The most recent state ratings, which were released in the fall, showed the state had noted improvements in Aurora Public Schools — enough for the district to be off the state’s watchlist for low performance. Aurora would have been close to the five years of low-performance ratings that would have triggered possible state action.

“I am appreciative of the Board’s recognition of APS’ overall improvement,” Superintendent Munn said in a statement Wednesday. “It is important to recognize that this improvement has been thanks to a team effort and as such I am donating the bonus to the APS Foundation and to support various classroom projects throughout APS.”

This is the only bonus that Munn has received in Aurora, according to a district spokesman.

In addition to the bonus, and consistent with his contract and the raises other district employees will receive, Munn will also get a 2.93 percent salary increase on July 1. This will bring his annual salary to $243,317.25.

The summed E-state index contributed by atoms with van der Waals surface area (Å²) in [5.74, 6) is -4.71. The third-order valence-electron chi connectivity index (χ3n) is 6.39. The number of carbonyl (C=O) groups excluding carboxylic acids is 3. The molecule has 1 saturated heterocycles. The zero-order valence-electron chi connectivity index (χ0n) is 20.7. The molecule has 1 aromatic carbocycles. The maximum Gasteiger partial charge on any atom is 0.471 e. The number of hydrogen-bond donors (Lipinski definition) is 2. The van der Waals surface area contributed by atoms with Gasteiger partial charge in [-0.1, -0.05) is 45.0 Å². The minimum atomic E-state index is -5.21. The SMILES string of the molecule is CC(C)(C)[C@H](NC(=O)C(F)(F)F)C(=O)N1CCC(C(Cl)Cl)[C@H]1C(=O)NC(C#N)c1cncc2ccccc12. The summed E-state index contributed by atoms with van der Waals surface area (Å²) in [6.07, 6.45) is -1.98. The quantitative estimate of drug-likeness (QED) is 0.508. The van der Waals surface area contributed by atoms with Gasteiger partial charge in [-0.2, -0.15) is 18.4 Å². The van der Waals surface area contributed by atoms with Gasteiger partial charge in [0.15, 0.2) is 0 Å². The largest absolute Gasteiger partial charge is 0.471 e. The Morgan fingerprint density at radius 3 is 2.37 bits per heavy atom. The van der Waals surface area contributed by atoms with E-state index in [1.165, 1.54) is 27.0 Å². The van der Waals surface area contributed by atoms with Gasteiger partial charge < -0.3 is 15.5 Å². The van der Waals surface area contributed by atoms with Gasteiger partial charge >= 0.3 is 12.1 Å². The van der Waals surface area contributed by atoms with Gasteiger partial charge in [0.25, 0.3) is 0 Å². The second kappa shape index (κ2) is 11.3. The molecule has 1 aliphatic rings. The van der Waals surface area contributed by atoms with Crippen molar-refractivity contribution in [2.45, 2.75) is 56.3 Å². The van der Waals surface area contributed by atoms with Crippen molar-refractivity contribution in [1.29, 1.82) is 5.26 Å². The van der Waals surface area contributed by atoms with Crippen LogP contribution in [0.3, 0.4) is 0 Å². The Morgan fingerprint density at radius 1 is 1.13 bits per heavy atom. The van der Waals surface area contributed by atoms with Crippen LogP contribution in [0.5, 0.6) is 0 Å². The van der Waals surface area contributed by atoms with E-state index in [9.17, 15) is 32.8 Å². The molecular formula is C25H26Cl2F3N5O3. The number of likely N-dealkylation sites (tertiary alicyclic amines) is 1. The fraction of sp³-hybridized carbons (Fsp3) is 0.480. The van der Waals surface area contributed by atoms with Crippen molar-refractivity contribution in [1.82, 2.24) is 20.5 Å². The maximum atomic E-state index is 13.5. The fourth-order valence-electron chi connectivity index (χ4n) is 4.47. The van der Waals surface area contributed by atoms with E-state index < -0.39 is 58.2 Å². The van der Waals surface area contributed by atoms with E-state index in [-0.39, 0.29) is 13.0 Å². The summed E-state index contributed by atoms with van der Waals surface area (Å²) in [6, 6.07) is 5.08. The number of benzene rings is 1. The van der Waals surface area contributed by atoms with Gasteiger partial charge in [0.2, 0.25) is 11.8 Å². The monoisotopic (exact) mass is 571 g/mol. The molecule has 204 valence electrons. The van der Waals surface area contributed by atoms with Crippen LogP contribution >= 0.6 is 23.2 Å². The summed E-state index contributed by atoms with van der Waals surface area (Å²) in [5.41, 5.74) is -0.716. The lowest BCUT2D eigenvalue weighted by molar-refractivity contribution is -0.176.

At the end of the board meeting, Bruce Wilcox, president of the teachers union questioned the way the vote was handled, asking why the compensation changes for teachers and compensation changes for other staff were placed as separate items on the meeting’s agenda, but the bonus was simply included at the bottom of a routine report, without its own notice.

“It is clear that the association will unfortunately have to become a greater, louder voice,” Wilcox said. “It is not where we want to be.”

budget book

Aurora school board approves the budget, but will continue transparency discussions to change the level of detail available

A student works at Tollgate Elementary School in Aurora. (Photo by Nic Garcia, Chalkbeat)